Bruce Haack was born on May 4, 1931 in Nordegg, Alberta, Canada. It's said that from an early age, he had an interest in music and would often play melodies on his family's piano. He was apparently able to hear songs and replay them from memory, a very impressive ability that he was remembered for.
Skipping ahead in his life, while in college Bruce and his band, The Swing Tones, would perform at local venues. They would play modern, old-timey music and also Ukrainian Folk music, which introduced Haack to eastern musical motifs and themes. He continued to play with his band (until they eventually stopped doing shows) and collected records throughout his young adulthood.
Seeking to improve his musical abilities, Bruce applied to the University of Alberta's music program, but was rejected due to poor notation skills. Instead, he went to Edmonton University where he finished with a degree in psychology that later helped him with his song creation. After this, Juilliard School, a private performing arts conservatory in New York City, offered Haack the opportunity to study with composer Vincent Persichetti. Thanks to a scholarship given to him by the Canadian government, he was able to move to New York to work with the composer. There is where he met one of his closest friends, Ted Pandel. However, after 8 months of attendance, Bruce decided to drop out of the school, not liking its restrictive nature. Bruce hated any sort of restriction on his work, which can be observed in his later work.
When the 60s rolled around, interest in electronic music and synthesizers started to grow, which borough Bruce into the spotlight. He appeared on a few TV shows of the time like I've Got a Secret and The Tonight Show starring Johnny Carson. Often he performed his music with his friend, Ted, on their synthesizers.
Working with dance teacher Esther Nelson, Haack started to make open minded electronic children's music. During this time he also started his own record label with Ted, Dimension 5 Records. Over the next few years he released his albums, Dance, Sing, and Listen (1962), Dance, Sing, and Listen Again (1963) and Dance, Sing, and Listen Again & Again (1965). The music Bruce produced at the time was described as "otherworldly" which was probably a product of his use of synthesizers and sampling.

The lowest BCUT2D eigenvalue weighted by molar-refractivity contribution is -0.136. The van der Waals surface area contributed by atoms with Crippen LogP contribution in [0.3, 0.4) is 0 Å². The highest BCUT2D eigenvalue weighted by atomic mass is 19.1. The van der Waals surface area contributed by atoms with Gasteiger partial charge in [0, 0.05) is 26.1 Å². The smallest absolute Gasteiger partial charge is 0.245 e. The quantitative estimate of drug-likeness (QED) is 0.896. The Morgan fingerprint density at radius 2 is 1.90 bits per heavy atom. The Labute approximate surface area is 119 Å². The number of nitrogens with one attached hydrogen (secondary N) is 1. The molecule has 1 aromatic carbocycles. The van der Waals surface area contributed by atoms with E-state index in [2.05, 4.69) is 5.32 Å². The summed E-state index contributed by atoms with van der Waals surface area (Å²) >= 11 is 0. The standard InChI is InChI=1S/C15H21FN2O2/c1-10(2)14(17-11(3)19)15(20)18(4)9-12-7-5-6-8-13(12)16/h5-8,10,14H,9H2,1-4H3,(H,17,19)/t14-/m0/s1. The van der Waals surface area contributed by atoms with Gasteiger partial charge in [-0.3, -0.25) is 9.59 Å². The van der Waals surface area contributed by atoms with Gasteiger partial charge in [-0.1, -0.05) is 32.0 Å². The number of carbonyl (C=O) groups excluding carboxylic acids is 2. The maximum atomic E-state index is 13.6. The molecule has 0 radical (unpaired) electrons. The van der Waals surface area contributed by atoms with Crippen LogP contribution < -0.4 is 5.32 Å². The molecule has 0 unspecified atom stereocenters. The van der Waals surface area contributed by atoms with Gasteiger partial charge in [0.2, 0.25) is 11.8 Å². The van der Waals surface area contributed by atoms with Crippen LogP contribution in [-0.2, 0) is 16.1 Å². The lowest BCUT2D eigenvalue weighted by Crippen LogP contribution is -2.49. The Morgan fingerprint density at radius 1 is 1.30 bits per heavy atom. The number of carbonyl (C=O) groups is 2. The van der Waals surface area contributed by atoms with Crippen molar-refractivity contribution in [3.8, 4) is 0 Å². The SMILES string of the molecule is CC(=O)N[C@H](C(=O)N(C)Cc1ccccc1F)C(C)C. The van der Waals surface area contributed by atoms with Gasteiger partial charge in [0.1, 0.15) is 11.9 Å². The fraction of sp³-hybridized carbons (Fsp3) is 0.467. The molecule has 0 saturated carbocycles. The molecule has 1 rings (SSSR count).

Haack's music became more mainstream as his manager, Chris Kachulis, managed to get his music put on ads for Parker Brothers Games, Goodyear Tires, Kraft Cheese, and Lincoln Life Insurance. These ads helped Bruce win two awards for his music. He still continued to promote his creations on TV, most notably appearing on Mister Rogers' Neighborhood in 1968. Late that year, he released The Way-Out Record for Children. After being introduced to acid rock by Kachulis, Haack started to change his style, becoming more rock influenced. In 1969 he released his first work with this style, called The Electric Lucifer. This album ended up being picked up by Columbia Records, which was his major-label debut.
At the start of the 70s, Haack's musical horizons continued to expand. He continued to make rock inspired work, which can be seen in his 1971 album, Together. Bruce also continued to make childrens albums like Dance to the Music (1972), Captain Entropy (1974) and This Old Man (1975). After moving to West Chester, Pennsylvania, he proceeded to focus more on his children's music, releasing Funky Doodle and Ebenezer Electric (both in 1976). In 1978, Bruce made two albums that were not released at the time, Haackula and The Electric Lucifer: Book II. Haackula was much more controversial than his other work. The album was darker than his previous work and dealt with more adult topics, which lead to it being blacklisted. After this, Bruce released one of his last big projects, Bite (1981). This album was similar to Haackula in its lyrics and more dark tone. Haack's struggling health slowed Dimension 5's musical output in the 80s. However, the label was still kept alive by Nelson and Pandel, who would publish children's song books.
In 1988, Bruce Haack died from heart failure after years of health issues.